A Wizard of Earthsea

A Wizard of Earthsea, by Ursula LeGuin, is my first book for the Dewey’s Books Reading Challenge. It’s actually a re-read for me — I read it 30 years ago and didn’t care much for it. Dewey read it and reviewed it, and felt the same way about it, so I was curious to read it again to see if my response to it was different after this many years. I did like it better than I remembered, but I didn’t fall in love with it, which was disappointing because I know that so many people dearly love it.

Dewey’s review was short, but the book didn’t capture her, either, and she blamed that on the fact that she didn’t care for the fantasy genre. I love to read fantasy, so my problem with it was something else.

I’ve been mulling it over for a few days and this is what I’ve been able to pinpoint about my own reaction to the book … I liked the main character, Ged, and the storyline kept me interested, but I felt that Le Guin labored a bit too much to create this entire fantasy world. I haven’t gotten that same “labored” feeling when reading the complete fantasy worlds created by Tolkien or Patricia McKillip, or Charles de Lint. And I haven’t felt that way when I read other works by Le Guin! . Will I feel that way after I read the other books in the series? Perhaps all that labor pays off in the subsequent books?

I listened to the audiobook version this time, (with my hardback copy of the book sitting next to me). It was read by Rob Inglis, the same narrator for The Hobbit and The Lord of the Rings, and he did a fabulous job of reading it … but I ended up feeling disappointed nonetheless.

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5 thoughts on “A Wizard of Earthsea

  1. Nymeth

    “Perhaps all that labor pays off in the subsequent books?”

    I really think it does. I only grew to love this book after having read the following 5. Earthsea gets so much better as it goes along. And it’s too bad this book is the first, because I think it gives people a wrong impression. Sort of like with Discworld 😛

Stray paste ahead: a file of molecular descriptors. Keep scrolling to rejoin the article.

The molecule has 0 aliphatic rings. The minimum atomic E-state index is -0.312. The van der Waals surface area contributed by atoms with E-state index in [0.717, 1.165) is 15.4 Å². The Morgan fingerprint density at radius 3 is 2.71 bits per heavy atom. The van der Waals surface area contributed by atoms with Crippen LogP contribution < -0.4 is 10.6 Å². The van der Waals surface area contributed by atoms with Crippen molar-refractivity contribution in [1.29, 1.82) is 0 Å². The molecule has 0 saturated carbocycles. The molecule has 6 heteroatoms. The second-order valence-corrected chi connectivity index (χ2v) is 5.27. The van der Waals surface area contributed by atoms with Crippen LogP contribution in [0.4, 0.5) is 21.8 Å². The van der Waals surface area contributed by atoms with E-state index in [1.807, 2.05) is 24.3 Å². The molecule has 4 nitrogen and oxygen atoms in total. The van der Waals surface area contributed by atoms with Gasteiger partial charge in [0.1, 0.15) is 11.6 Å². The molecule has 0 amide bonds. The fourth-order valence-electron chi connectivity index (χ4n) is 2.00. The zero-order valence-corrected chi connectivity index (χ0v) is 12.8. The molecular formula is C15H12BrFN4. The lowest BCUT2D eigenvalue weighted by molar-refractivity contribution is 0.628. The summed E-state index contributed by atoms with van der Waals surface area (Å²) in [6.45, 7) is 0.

I think you’ll like The Tombs of Atuan much, much better, Robin. It’s a much more personal story, and Ursula is good at personal stories, not at epic ones, in my opinion. I think she realized that herself, because when she returned to Earthsea twenty years later to write books 4, 5 and 6 the stories she told were personal ones. And as she said herself, she was much more aware of issues she had ignored before(namely violence and gender) and took that into account when writing the books.

    I know that a lot of fans feel differently, but for me it’s those later books that make Earthsea brilliant. It’s because of them that this is one of my favourite series.

    (I wish I’d had a chance to tell Dewey this, and that she’d had a chance to read them. Tehanu in particular deals with so many issues she cared about.)

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  2. valentina

    I don’t know why so many people don’t care about this book. I loved it the first time I read it (maybe at 13-years-old) and I loved it the other 2 times that I re-read it. There’s something so mythical about it, and the language is perfect. I never liked the following two as much. But I loved Tales of Earthsea and haven’t read the Other wind yet.
    Don’t know how much this comment would be useful to you though:P

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  3. Robin

    Thanks, Valentina. I think the majority of people do love this book, and I liked it, just didn’t love it, which was disappointing. But I’m going to read the rest of the series, like Nymeth talked about, and see if I don’t love it by the end of it all.

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  4. Kailana

    Yeah… I hate Earthsea. I have read two books in the series and I couldn’t get into them at all! It makes me wonder if I should bother with the rest of the series, but I might! Never know!

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